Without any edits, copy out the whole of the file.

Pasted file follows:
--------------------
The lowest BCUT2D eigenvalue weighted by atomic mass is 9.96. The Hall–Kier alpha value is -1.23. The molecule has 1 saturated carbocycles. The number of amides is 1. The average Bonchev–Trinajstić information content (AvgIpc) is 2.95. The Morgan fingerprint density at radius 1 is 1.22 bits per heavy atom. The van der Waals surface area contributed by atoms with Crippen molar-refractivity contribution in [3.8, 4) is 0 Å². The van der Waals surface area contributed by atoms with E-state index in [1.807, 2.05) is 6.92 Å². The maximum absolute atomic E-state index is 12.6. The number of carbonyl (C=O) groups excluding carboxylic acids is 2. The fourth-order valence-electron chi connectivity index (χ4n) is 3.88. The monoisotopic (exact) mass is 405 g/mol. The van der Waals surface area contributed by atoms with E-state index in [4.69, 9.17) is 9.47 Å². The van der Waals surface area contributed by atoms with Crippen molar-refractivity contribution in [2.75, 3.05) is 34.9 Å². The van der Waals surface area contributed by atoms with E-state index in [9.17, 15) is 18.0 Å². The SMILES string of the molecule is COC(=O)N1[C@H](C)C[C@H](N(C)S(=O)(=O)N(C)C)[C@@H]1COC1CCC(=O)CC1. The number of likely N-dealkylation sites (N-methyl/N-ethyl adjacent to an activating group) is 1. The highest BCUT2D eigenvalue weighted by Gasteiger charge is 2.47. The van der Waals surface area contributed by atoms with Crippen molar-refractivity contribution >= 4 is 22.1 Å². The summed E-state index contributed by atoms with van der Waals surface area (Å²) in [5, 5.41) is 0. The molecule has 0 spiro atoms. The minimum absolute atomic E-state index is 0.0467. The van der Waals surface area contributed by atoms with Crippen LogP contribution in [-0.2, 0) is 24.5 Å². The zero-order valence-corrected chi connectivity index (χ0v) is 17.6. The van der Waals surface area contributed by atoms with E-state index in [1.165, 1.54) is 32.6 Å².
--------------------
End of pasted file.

The lowest BCUT2D eigenvalue weighted by atomic mass is 9.96. The Hall–Kier alpha value is -1.23. The molecule has 1 saturated carbocycles. The number of amides is 1. The average Bonchev–Trinajstić information content (AvgIpc) is 2.95. The Morgan fingerprint density at radius 1 is 1.22 bits per heavy atom. The van der Waals surface area contributed by atoms with Crippen molar-refractivity contribution in [3.8, 4) is 0 Å². The van der Waals surface area contributed by atoms with E-state index in [1.807, 2.05) is 6.92 Å². The maximum absolute atomic E-state index is 12.6. The number of carbonyl (C=O) groups excluding carboxylic acids is 2. The fourth-order valence-electron chi connectivity index (χ4n) is 3.88. The monoisotopic (exact) mass is 405 g/mol. The van der Waals surface area contributed by atoms with E-state index in [4.69, 9.17) is 9.47 Å². The van der Waals surface area contributed by atoms with Crippen molar-refractivity contribution in [2.75, 3.05) is 34.9 Å². The van der Waals surface area contributed by atoms with E-state index in [9.17, 15) is 18.0 Å². The SMILES string of the molecule is COC(=O)N1[C@H](C)C[C@H](N(C)S(=O)(=O)N(C)C)[C@@H]1COC1CCC(=O)CC1. The number of likely N-dealkylation sites (N-methyl/N-ethyl adjacent to an activating group) is 1. The highest BCUT2D eigenvalue weighted by Gasteiger charge is 2.47. The van der Waals surface area contributed by atoms with Crippen molar-refractivity contribution >= 4 is 22.1 Å². The summed E-state index contributed by atoms with van der Waals surface area (Å²) in [5, 5.41) is 0. The molecule has 0 spiro atoms. The minimum absolute atomic E-state index is 0.0467. The van der Waals surface area contributed by atoms with Crippen LogP contribution in [-0.2, 0) is 24.5 Å². The zero-order valence-corrected chi connectivity index (χ0v) is 17.6. The van der Waals surface area contributed by atoms with E-state index in [1.165, 1.54) is 32.6 Å².